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couldn't stop making music. Three years later, he quit his job to become a full- time composer. For two years, no one 'was interested in his music. Then he sold a song to Capital Records. 1 le's b e e n selling his work ever since. Then came the Olympics. W T h e n Jeffrey T T Babcoek, director of Atlanta's Cultural Olympiad, began seeking local resources for sound, videography and production crews, he visited Crawford Post Production. The introduction to the animation house's d e m o tape caught his attention. "Who did the music?" he asked. "Marc Aramian." The tape continued. Another musical piece caught his attention. "Who did that?" "Marc Aramian." Several times more, Babcoek asked about musical pieces and each time, they were written by Aramian, The rest is history. Aramian's music set the pace, the mood and the tone for "Spirit of Atlanta." Aramian had a week to accomplish his task. The first three days, h e spent an hour a day "listening to my mind." he says. "When I'd hear something I thought might "work, I'd sing it int< > a tape recorder." This pn icess resulted in a series of themes. "When I had an hour's worth, I transcribed to paper," he

says, "and began to play with the harmonies. Things began to fit. I started to polish transitions." It's a process that works for Aramian whether he's composing for a Coca-Cola commercial, a PBS documentary about gizmology, or a special Audubon Society production about mammals. It holds true during excruciating deadlines—the musician just shortens the amount of time h e spends o n each step. Aramian only had a half-hour to complete one of his commercials. "On the way to the studio, I started humming some things that I thought might work," he says. "We went from there." And despite a hectic schedule—"I'm d o w n to 12-hour days during the week and maybe six hours o n weekends"—Aramian loves his work. He doesn't feel pressured. "I block out everything except what I hear in my mind," he says, "and I worry about the rest later." Response by viewers, the press and other musicians to "Spirit of Atlanta" has been very positive. And "creatively, it was very satisfying," h e says. Has the celebrated piece changed his life? "No," he says. "It w a s just another job." He smiles as he says it. After all, who's going to believe that? • Phyllis Thompson is a freelance ivriter in Atlanta.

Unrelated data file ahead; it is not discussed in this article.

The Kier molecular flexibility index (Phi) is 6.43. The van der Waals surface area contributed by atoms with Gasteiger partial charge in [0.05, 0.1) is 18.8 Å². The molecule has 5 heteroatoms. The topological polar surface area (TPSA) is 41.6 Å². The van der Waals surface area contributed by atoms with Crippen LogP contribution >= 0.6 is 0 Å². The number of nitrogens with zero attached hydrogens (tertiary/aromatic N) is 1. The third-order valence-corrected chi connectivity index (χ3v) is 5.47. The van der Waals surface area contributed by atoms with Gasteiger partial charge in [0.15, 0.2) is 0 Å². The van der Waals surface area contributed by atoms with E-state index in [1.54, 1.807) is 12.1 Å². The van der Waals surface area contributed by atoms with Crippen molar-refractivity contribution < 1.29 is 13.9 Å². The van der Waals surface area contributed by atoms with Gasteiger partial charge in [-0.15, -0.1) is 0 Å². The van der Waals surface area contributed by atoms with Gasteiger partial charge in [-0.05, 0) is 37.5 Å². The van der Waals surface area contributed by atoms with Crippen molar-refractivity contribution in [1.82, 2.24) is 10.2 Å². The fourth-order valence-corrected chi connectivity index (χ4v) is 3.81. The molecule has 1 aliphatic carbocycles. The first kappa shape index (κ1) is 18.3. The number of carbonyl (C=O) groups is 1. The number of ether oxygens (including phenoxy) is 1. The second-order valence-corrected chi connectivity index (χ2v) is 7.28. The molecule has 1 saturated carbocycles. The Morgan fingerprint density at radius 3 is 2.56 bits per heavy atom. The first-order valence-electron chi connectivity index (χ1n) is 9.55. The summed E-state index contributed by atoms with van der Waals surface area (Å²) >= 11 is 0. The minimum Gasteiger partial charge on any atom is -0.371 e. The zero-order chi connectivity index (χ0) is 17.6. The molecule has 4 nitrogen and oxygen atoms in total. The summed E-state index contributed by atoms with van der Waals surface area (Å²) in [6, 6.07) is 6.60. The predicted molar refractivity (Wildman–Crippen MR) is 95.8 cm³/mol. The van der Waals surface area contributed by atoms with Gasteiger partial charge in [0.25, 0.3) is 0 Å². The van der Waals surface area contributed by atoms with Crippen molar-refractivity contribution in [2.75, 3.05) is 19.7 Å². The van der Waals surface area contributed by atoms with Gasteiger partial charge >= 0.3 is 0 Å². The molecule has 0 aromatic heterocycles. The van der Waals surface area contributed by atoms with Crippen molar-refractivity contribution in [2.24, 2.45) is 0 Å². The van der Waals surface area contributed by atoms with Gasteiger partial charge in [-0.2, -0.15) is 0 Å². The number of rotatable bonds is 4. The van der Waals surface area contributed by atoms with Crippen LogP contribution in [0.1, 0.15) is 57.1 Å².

T e c h graduate Pete Cofer stands i n front o f Southwire's n e w r e s e a r c h a n d product-testing facility, t h e D . B. Cofer T e c h n o l o g y Center. For 17 years, Cofer h a s b e e n its strongest advocate. "It w i l l d e t e r m i n e Southwire's future," Cofer says.

Southwire's Mr. Technology By Pam Rountree


.B. "Pete" Cofer ' tells about the day in 1953 w h e n he came to the Carrollton, Ga.-based Southwire Co.

as a newly graduated mechanical engineer from Georgia Tech. "I was shown a box of machinery and told, 'There it is—you make it work.'" The machinery was Continued on page 62

GEORGIA TECH • Pacesetters:



Georgia Tech Alumni Magazine Vol. 68, No. 02 1992  
Georgia Tech Alumni Magazine Vol. 68, No. 02 1992